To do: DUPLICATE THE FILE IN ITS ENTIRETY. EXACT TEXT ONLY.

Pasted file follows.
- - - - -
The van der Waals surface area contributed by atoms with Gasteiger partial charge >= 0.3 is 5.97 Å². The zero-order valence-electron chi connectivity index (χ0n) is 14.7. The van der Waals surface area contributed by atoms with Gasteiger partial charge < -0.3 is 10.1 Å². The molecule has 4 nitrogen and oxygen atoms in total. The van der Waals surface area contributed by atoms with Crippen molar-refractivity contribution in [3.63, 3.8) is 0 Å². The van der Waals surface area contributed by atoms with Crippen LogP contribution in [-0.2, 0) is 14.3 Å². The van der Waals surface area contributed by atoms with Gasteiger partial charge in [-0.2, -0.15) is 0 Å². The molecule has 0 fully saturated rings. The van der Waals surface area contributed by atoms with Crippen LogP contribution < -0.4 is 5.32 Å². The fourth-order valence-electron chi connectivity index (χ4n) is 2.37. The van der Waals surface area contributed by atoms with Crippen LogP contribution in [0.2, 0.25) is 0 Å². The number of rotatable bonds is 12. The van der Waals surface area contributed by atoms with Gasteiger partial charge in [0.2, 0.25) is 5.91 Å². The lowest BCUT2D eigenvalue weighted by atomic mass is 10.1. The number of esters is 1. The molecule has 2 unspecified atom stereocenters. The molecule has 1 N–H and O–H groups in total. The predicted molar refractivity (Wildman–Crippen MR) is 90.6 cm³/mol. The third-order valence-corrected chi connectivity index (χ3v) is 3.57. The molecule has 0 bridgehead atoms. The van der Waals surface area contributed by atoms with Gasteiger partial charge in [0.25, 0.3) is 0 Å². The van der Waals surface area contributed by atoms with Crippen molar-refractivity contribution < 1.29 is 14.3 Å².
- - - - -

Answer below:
The van der Waals surface area contributed by atoms with Gasteiger partial charge >= 0.3 is 5.97 Å². The zero-order valence-electron chi connectivity index (χ0n) is 14.7. The van der Waals surface area contributed by atoms with Gasteiger partial charge < -0.3 is 10.1 Å². The molecule has 4 nitrogen and oxygen atoms in total. The van der Waals surface area contributed by atoms with Crippen molar-refractivity contribution in [3.63, 3.8) is 0 Å². The van der Waals surface area contributed by atoms with Crippen LogP contribution in [-0.2, 0) is 14.3 Å². The van der Waals surface area contributed by atoms with Gasteiger partial charge in [-0.2, -0.15) is 0 Å². The molecule has 0 fully saturated rings. The van der Waals surface area contributed by atoms with Crippen LogP contribution < -0.4 is 5.32 Å². The fourth-order valence-electron chi connectivity index (χ4n) is 2.37. The van der Waals surface area contributed by atoms with Crippen LogP contribution in [0.2, 0.25) is 0 Å². The number of rotatable bonds is 12. The van der Waals surface area contributed by atoms with Gasteiger partial charge in [0.2, 0.25) is 5.91 Å². The lowest BCUT2D eigenvalue weighted by atomic mass is 10.1. The number of esters is 1. The molecule has 2 unspecified atom stereocenters. The molecule has 1 N–H and O–H groups in total. The predicted molar refractivity (Wildman–Crippen MR) is 90.6 cm³/mol. The third-order valence-corrected chi connectivity index (χ3v) is 3.57. The molecule has 0 bridgehead atoms. The van der Waals surface area contributed by atoms with Gasteiger partial charge in [0.25, 0.3) is 0 Å². The van der Waals surface area contributed by atoms with Crippen molar-refractivity contribution < 1.29 is 14.3 Å².